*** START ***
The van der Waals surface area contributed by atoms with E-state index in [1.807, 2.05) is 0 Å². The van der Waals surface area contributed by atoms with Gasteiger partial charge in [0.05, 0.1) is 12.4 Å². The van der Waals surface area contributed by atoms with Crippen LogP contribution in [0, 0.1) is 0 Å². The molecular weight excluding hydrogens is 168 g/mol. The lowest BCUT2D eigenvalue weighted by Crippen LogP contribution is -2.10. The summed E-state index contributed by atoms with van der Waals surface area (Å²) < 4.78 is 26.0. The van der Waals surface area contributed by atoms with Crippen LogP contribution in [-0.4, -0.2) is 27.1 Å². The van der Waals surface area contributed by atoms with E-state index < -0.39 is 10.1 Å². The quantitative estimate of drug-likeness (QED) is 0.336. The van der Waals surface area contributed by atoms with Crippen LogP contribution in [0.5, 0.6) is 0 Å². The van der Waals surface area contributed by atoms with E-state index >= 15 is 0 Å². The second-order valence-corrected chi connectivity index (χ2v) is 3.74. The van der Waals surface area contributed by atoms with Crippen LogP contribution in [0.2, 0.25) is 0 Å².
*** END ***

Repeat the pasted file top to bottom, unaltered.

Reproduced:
The van der Waals surface area contributed by atoms with E-state index in [1.807, 2.05) is 0 Å². The van der Waals surface area contributed by atoms with Gasteiger partial charge in [0.05, 0.1) is 12.4 Å². The van der Waals surface area contributed by atoms with Crippen LogP contribution in [0, 0.1) is 0 Å². The molecular weight excluding hydrogens is 168 g/mol. The lowest BCUT2D eigenvalue weighted by Crippen LogP contribution is -2.10. The summed E-state index contributed by atoms with van der Waals surface area (Å²) < 4.78 is 26.0. The van der Waals surface area contributed by atoms with Crippen LogP contribution in [-0.4, -0.2) is 27.1 Å². The van der Waals surface area contributed by atoms with E-state index < -0.39 is 10.1 Å². The quantitative estimate of drug-likeness (QED) is 0.336. The van der Waals surface area contributed by atoms with Crippen LogP contribution in [0.5, 0.6) is 0 Å². The van der Waals surface area contributed by atoms with E-state index >= 15 is 0 Å². The second-order valence-corrected chi connectivity index (χ2v) is 3.74. The van der Waals surface area contributed by atoms with Crippen LogP contribution in [0.2, 0.25) is 0 Å².